In my decades of journalism heard on public radio around the U.S., I naturally admire reporters who tell the truth (and, as we’re witnessing today in Russia and Ukraine, this sometimes places them in grave personal danger).
Never has the principle been more urgent than in our current age of disinformation, when some political leaders routinely communicate in Orwellian doublespeak.
Part of this awareness was developed when, at age 16, NPR allowed me to report on the espionage trial of Daniel Ellsberg and his colleague Anthony Russo from the U.S. district courthouse in downtown Los Angeles. The two defendants had collaborated on a secret Pentagon study documenting the history of tragic policy mistakes – and deliberate deceptions – by the U.S. government during the war in Vietnam.
The defendants hoped to galvanize sentiment against a bloody war that ultimately claimed millions of lives.
They sought to accomplish this by conveying what came to be known as the Pentagon Papers to the New York Times, the Washington Post and numerous other publications, which dared to publish them, despite legal jeopardy. (The story was dramatized in The Post, a 2017 thriller starring Meryl Streep and Tom Hanks, which was nominated for multiple Academy Awards.) Ellsberg himself faced up to 115 years in jail.
Ultimately the case ended in 1973 when the Judge Matthew Byrne declared a mistrial.
My own work since, which has concentrated on many dimensions of the human spiritual journey, entailed little personal peril. But I have long ap-preciated the heroism of journalists who bring the truth to light – as an essential function of maintaining our democracy.
And so the remarkable story of Ida B. Wells, which we presented on Humankind in a 2019 public radio documentary, deserves special attention at this time when we observe Juneteenth. In 2021 it became a federal holiday to honor the enslaved Americans who were emancipated by President Abraham Lincoln during the Civil War.
Ida Wells was born to enslaved parents on a plantation at Holly Springs, Mississippi in 1862 as the U.S. Civil War raged. Her father, James Wells, a carpenter, became politically active as a freedman in central Mississippi during Reconstruction – a role model for his daughter’s budding social consciousness. James and his friends could not read (it was actually illegal for enslaved people to become literate), so after the war it fell to Ida to read newspapers aloud to these adults, who would gather to listen, in their hunger for knowledge about the world around them.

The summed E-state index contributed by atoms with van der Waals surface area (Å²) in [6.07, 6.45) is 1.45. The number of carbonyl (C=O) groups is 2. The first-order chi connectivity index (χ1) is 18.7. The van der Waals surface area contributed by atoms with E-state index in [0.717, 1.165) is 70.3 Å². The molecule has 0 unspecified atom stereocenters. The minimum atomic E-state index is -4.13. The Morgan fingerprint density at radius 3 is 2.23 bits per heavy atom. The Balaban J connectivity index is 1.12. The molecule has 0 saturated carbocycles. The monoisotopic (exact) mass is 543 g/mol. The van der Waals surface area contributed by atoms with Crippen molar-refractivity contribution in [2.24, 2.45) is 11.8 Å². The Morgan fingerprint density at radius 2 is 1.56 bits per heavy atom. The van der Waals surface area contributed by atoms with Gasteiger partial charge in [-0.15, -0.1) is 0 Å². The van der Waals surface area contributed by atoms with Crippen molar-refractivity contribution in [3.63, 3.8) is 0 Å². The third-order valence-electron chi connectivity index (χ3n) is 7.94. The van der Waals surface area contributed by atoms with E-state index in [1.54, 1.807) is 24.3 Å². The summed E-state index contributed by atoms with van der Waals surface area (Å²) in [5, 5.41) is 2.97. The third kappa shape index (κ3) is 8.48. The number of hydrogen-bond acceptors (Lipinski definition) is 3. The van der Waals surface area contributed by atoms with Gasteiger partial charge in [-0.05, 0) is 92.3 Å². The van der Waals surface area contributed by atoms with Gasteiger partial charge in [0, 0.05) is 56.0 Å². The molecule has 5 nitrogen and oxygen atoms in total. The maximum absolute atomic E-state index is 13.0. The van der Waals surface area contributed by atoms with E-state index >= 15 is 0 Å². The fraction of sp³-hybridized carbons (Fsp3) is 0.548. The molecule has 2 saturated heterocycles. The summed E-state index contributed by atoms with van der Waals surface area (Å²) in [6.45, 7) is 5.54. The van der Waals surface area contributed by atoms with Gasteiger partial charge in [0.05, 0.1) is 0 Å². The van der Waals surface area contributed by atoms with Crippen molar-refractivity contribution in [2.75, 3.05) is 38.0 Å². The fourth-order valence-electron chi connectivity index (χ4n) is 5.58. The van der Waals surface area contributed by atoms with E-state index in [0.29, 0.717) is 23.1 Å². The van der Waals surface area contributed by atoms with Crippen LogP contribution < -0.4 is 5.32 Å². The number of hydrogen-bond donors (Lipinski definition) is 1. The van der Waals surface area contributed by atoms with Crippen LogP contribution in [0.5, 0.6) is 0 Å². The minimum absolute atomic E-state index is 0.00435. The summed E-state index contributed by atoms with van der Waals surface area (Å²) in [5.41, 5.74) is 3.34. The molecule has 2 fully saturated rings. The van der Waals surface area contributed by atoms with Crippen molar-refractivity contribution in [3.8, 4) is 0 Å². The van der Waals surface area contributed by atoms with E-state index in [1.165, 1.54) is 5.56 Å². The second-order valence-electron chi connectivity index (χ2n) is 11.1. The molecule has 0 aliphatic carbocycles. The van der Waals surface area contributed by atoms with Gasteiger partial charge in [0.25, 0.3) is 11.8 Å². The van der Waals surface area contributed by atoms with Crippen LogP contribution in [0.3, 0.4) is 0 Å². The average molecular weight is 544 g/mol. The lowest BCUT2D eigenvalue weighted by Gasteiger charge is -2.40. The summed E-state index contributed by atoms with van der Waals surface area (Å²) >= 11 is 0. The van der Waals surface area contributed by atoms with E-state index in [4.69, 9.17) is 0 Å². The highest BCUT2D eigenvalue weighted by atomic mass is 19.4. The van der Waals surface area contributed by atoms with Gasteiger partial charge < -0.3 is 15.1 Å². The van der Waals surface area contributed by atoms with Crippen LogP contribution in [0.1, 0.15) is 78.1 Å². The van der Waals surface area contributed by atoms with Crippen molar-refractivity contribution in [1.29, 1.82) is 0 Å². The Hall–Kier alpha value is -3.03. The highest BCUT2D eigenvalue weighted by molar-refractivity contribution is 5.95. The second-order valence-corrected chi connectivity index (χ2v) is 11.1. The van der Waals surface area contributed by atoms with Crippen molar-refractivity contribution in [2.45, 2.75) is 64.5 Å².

Thus the power of journalism was imprinted on young Ida B. Wells. Although quite unusual at that time for any woman, let alone an African American woman, she embarked on a career as journalist. (In 2020, 89 years after her death in Chicago, to which she resettled, Ida B. Well was awarded a posthumous Pulitzer Prize.)
In the years following the liberation of four million black people in the United States, the crime of lynching became more widespread in the American south, but also elsewhere (peaking in the late 1800s, but continuing well into the 20th century). These were acts of white supremacist domestic terrorism intended to stifle African Americans who sought to exercise their constitutional right to vote and to improve their economic circumstances.
Ida Wells felt called to document this monstrous practice – even as many Americans were in denial about it – and to publish her reportage. By age 29, Ida became part-owner of the Memphis Free Speech newspaper, which would reach a post-bellum audience of black readers.
“She’s like about five feet tall,” commented Paula Giddings, professor emerita of Africana Studies at Smith College and author of Ida: A Sword Among Lions, the major biography of Ida B. Wells. “She’s a tiny woman. And she starts just traveling alone. She’s traveling to the sites of lynchings, she’s interviewing eyewitnesses, she begins to put together statistics.”
Wells chronicled the horrors of hangings, burnings and other acts of violence that shocked the conscience. Many of these lynchings used a pretext that black men had abused white women.
But as told to me by celebrated Yale historian David Blight: “We now know, from deep study of this from the 1880s on through into the early 20th cen-tury, that the vast, vast majority of the claims of rape, or sexual abuse, harassment – we’d use a term like harassment today – made against black men, hundreds, and hundreds, and hundreds of black men, from the 1880s into the early 20th century were fabrications.”
Said attorney Bryan Stevenson of the Equal Justice Initiative (whose bold civil rights advocacy was depicted in the 2019 film, Just Mercy): “She was going to identify all the ways in which black people, women and men, were being victimized, were being terrorized. She spoke to the complacency of government, and law enforcement. She spoke to the abdication of the rule of law and really tried to compel people to accept, to recognize their responsibility in this crisis. For that she was, obviously, targeted, and herself the object of a lot of threat, and menace.”
But Ida Wells stood her ground. She maintained a mix of public interest journalism and political activism, despite the evident hazards of shining a spotlight on the forces of violence.
A similar commitment to truth-telling empowered the New York Times and Washington Post during Vietnam, and is on display among the brave journalists standing up today in Ukraine to tyranny in Russia.
David Freudberg is the host and executive producer of Humankind on Public Radio. Listen to “Ida B. Wells’ Battle to Uncover the Truth.”